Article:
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Fundamentals of Artificial Neural Networks

Written by Mayuri Joshi

A new study allows the brain and artificial neurons to link up over the web's artificial intelligence and deep learning technology "Open Neuroscience".


Summary: Researchers have created a hybrid neural network where biological and artificial neurons in different parts of the world are able to communicate via the internet through a hub of Memristor synapses.


Neural networks are a subfield of machine learning where the algorithms are inspired by the structure of the human neural network to train themselves to recognize the patterns in the presented data and then predict the outputs for a new set of similar data.


Brain functions are made possible by circuits of spiking neurons, connected together by microscopic, but highly complex links called ‘synapses’. In this new study, published in the scientific journal Nature Scientific Reports, the scientists created a hybrid neural network where biological and artificial neurons in different parts of the world were able to communicate with each other over the internet through a hub of artificial synapses made using cutting-edge nanotechnology. This is the first time the three components have ever come together in a unified network. This map shows the communication locations of the virtual lab connecting Memristive synapses, the brain, and the silicon spiking neurons. Brain function relies on circuits of spiking neurons with synapses playing the key role of merging transmission with memory storage and processing. Electronics have made important advances to emulate neurons, synapses, and brain-computer interfacing concepts that interlink the brain and brain-inspired devices. We report on memristive links between brain and silicon spiking neurons that emulate the transmission and plasticity properties of real synapses. A memristor paired with a metal-thin film titanium oxide microelectrode connects a silicon neuron to a neuron of the rat hippocampus.

Memristive plasticity accounts for modulation of connection strength, while the transmission is mediated by weighted stimuli through the thin film oxide leading to responses that resemble excitatory postsynaptic potentials. The reverse brain-to-silicon link is established through a microelectrode-memristor pair. On these bases, we demonstrate a three-neuron brain-silicon network where memristive synapses undergo long-term potentiation or depression driven by neuronal firing rates.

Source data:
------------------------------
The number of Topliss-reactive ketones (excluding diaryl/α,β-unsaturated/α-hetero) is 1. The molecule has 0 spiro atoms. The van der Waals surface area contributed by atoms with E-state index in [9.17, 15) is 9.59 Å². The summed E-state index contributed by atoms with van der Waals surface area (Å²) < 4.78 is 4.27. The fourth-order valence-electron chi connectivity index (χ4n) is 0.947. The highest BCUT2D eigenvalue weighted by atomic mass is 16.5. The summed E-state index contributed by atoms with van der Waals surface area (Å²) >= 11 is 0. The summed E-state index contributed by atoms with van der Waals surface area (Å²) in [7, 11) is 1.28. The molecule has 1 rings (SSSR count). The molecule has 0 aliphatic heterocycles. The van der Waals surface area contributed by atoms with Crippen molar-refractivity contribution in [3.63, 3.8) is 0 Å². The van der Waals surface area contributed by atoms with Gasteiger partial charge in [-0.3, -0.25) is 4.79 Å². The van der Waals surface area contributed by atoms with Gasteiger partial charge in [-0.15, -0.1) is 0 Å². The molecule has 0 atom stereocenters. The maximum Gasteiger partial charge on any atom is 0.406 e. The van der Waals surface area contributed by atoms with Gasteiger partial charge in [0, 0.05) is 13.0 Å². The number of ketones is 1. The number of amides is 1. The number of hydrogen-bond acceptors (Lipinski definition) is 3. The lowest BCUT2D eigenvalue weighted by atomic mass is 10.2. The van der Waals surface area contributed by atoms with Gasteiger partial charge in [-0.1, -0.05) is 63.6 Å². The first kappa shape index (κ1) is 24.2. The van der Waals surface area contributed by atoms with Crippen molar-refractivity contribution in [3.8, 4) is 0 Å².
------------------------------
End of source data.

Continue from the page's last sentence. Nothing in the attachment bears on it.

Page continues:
I have written several articles on Artificial Neural Networks earlier but they were just random articles on random concepts. This series of articles will give you a detailed idea about Artificial neural networks and concepts related to it. The resources and references to all the contents will be mentioned at the end of the series so you can study all concepts in depth.

So, let’s start with a very basic question. What is AI and what are artificial neural networks? In the very first article of the series, I will try to answer these basic questions, and then we will go ahead in depth in further articles.


What is Artificial Intelligence?


AI has been described as software that behaves in some limited ways like a human being. The word artificial comes from the Latin root word facere arte which means “make something” thus AI translates loosely to man-made intelligence. AI has been defined in many ways. Winston [1984] suggests one definition of AI as the study of ideas that enable computers to be intelligent. Rich and Knight [1991] define AI as the study of how to make computers do things which, at the moment, people do better.


The following are some more common definitions and/or descriptions of AI:

  1. AI is intelligent because it learns;

  2. AI transforms data into knowledge;

  3. AI is about intelligent problem solving;

  4. AI embodies the ability to adapt to the environment, to cope with incomplete or incorrect knowledge.


These revolutionary techniques fall under the AI field as they represent ideas that seem to emulate intelligence in their approach to solving commercial problems. All these AI tools have a common thread in that they attempt to solve problems such as the forecasting and explanation of financial markets data by applying physical laws and processes. Pal and Srimani [1996] state that these novel modes of computation are collectively known as soft computing as they have the unique characteristic of being able to exploit the tolerance imprecision and uncertainty in real-world problems to achieve tractability, robustness, and low cost. They further state that soft computing is often used to find an approximate solution.

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